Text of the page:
Animals have adapted to use different types of locomotion. Even plants use locomotion to reproduce.
Some creatures such as birds, bats, and bugs use flight to get from place to place, escape predators, or find a mate. Beetles tuck their wings under when stationary, and unfold their wings before flight. Bats have three bones, similar to human arms, on both sides of their bodies. It is covered with two layers of skin called a membrane to create lift.
Some animals jump to get around, such as frogs. Frogs’ tibia, fibula, and tarsals are infused to form a solitary, strong bone. Their metatarsals have been lengthened to allow the frog to build up momentum for its jump. Rabbits jump using their strong hind legs. They are able to jump up to thirty six inches high and eight feet lengthwise.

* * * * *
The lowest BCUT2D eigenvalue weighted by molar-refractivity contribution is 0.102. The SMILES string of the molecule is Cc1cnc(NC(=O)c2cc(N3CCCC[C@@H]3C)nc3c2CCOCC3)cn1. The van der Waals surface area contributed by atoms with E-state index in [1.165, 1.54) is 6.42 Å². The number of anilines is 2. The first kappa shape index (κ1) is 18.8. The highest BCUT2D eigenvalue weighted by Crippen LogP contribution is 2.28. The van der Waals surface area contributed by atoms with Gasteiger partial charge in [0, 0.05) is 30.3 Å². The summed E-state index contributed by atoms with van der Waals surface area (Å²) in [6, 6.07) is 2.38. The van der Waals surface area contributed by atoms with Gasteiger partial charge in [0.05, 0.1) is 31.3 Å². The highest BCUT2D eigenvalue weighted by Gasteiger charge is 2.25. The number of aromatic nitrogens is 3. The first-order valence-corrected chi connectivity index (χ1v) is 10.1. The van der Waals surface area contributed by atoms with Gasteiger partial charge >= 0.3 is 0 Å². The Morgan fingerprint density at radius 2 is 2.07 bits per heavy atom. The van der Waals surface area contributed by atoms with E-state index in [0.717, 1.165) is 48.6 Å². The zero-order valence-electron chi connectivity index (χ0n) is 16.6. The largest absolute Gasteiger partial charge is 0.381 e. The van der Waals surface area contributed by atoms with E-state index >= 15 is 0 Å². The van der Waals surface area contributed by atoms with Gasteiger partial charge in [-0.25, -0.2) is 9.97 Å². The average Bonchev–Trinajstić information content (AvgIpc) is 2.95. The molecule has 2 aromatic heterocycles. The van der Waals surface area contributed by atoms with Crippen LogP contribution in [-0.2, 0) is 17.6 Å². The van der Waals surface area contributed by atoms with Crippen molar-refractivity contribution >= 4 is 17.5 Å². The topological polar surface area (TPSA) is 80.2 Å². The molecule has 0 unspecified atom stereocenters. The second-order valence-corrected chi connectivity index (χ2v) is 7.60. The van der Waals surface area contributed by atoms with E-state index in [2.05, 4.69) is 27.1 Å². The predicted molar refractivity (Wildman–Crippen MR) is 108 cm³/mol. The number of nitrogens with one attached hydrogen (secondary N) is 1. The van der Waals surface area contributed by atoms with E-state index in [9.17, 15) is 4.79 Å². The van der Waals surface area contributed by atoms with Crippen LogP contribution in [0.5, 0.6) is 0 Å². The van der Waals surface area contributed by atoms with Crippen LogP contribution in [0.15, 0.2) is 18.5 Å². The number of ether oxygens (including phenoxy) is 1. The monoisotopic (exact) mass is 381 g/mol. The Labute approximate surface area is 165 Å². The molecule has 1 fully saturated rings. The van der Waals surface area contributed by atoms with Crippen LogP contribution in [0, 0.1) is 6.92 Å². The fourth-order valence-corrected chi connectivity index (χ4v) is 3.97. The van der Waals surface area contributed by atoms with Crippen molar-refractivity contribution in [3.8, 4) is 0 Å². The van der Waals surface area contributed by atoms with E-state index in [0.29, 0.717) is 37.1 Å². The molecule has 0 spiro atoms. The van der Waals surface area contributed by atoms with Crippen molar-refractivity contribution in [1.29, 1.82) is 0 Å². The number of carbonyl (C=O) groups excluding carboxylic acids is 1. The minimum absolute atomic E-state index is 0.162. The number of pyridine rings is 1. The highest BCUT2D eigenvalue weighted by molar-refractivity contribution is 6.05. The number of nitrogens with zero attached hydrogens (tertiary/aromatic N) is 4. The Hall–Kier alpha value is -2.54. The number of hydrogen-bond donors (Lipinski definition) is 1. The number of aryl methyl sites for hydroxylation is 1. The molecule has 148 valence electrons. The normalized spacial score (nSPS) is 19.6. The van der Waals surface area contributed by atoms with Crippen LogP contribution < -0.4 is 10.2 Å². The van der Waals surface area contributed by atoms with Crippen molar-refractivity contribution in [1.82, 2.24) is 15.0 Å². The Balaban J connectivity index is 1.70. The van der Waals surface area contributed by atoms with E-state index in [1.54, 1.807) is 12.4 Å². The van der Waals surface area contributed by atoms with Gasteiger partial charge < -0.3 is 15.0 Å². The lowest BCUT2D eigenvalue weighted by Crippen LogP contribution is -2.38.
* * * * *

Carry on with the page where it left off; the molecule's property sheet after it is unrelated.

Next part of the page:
Ducks have webbed feet, which allows them to paddle through water and walk on moist earth. The retractable webs create more surface area to push the water. Fish swim by moving their tail from side to side and their stiff caudal fin pushes the water to move them.
Plants use locomotion to spread their seeds around in a few different ways. Dandelions use their seed’s small fibers at the top to catch wind and carry them away from the mother plant. Red Maples use their seed’s “helicopters blades” to carry them to new locations. A plant called the Burdock uses spines to attach seeds to people and animals who unknowingly deposit the seeds elsewhere.
As you can see, locomotion is vital in the life of all organisms. Plants and animals are constantly adapting new ways of locomotion. Whether jumping, swimming, walking, crawling, or using the wind, organisms are always moving.